Benjamin Yount | The Center Square
The backlash to Gov. Tony Evers’ veto of an expansion for Wisconsin’s school choice program is swift and growing.
The governor on Friday scuttled a plan (AB 59) that would have expanded eligibility in the Wisconsin Parental Choice Program to families who make up to 300% of the federal poverty level. That’s about $80,000 a year for a family of four. Currently the program is capped at 220% of the FPL, or about $57,000 for a family of four.
CJ Szafir, president at the Institute for Reforming Government, said the governor is campaigning for reelection as “the education governor,” yet he is taking away a shot at a better education for many kids in the state.
“With so many public schools closed this year, it’s more important than ever for policymakers to focus on giving all children the opportunity to attend a high quality K-12 school,” Szafir said. “Unfortunately Governor Evers’ veto denies families access to more educational options for their children. It’s disappointing especially when so many students are struggling.”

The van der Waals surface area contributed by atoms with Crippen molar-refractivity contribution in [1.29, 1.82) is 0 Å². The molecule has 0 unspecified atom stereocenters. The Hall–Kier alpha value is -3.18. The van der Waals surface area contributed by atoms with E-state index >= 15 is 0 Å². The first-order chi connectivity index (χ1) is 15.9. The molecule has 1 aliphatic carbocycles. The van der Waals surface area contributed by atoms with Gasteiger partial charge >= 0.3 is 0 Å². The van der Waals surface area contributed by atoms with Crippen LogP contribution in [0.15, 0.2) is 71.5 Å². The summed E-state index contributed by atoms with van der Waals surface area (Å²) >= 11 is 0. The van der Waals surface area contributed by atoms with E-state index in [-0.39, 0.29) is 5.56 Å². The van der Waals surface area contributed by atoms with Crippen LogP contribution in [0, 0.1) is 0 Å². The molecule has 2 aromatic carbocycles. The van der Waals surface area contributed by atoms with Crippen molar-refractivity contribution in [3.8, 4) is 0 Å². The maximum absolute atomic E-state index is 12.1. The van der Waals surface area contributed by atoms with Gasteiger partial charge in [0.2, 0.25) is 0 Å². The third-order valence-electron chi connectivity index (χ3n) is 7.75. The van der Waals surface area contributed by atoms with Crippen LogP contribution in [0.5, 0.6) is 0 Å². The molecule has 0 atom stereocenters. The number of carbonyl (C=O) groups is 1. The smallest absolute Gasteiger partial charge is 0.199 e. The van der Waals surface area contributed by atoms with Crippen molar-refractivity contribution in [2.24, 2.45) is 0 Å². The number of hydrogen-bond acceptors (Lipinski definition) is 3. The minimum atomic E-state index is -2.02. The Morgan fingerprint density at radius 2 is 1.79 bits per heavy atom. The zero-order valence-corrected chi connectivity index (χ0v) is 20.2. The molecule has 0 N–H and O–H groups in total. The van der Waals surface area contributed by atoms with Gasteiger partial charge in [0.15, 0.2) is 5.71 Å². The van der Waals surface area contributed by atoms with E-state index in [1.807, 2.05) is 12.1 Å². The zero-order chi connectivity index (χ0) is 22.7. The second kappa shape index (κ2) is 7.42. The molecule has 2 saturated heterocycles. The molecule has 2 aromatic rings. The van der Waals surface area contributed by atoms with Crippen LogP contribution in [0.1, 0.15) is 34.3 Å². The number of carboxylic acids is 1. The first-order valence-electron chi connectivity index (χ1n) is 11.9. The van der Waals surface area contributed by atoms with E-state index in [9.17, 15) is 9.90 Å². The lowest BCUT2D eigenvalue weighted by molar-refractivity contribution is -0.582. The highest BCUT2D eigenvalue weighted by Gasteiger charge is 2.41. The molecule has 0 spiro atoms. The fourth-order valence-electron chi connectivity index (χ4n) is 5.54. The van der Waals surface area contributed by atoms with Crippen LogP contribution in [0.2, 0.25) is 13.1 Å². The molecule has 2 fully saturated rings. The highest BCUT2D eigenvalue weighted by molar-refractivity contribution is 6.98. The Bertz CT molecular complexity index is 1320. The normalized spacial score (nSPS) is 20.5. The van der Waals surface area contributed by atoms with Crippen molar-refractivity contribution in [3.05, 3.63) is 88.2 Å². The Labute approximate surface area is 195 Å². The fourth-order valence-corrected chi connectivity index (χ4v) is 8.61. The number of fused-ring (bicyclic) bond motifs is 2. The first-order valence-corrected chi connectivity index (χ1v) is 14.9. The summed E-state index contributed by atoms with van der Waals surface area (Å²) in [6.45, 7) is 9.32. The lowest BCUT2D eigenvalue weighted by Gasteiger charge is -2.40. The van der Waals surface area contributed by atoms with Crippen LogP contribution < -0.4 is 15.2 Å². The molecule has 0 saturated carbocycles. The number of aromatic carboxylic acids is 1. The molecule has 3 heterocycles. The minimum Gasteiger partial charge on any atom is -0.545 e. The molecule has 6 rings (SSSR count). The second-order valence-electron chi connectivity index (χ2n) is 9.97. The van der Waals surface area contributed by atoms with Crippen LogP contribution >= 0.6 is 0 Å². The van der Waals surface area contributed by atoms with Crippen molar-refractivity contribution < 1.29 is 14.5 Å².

The governor said he vetoed the expansion because he doesn’t want to take money away from traditional public schools.
“I object to diverting resources from school districts to private schools,” Evers explained.
The governor also worried in his veto message about adding a burden to local school administrators who would have to track the students who leave their district.
Justin Moralez, state director for the Wisconsin Federation for Children, said the governor’s concerns about many more students opting out of their local public school shows why the voucher program expansion is necessary.
“The WPCP is meeting a demand, especially during the pandemic, and families in the 220%-300% income threshold are looking for the same access rather than unfair exclusion,” Moralez said Monday. “[Gov.] Evers has shown that he thinks some Wisconsin residents are more deserving of equal education access than their neighbors across the state.”
Moralez said the decision to veto the expansion will “actively harm” working class parents in Wisconsin.
Over 12,000 students were enrolled in the Wisconsin Parental Choice Program last fall. Another 28,000-plus were enrolled in Milwaukee’s Parental Choice Program and almost 4,000 students are enrolled in the Parental Choice Program in Racine.
School choice supporters say those numbers would surely grow if more parents were given a choice for the child’s education.
Originally published on June 21, 2021 by The Center Square
IMAGE: Governor Tony Evers/YouTube
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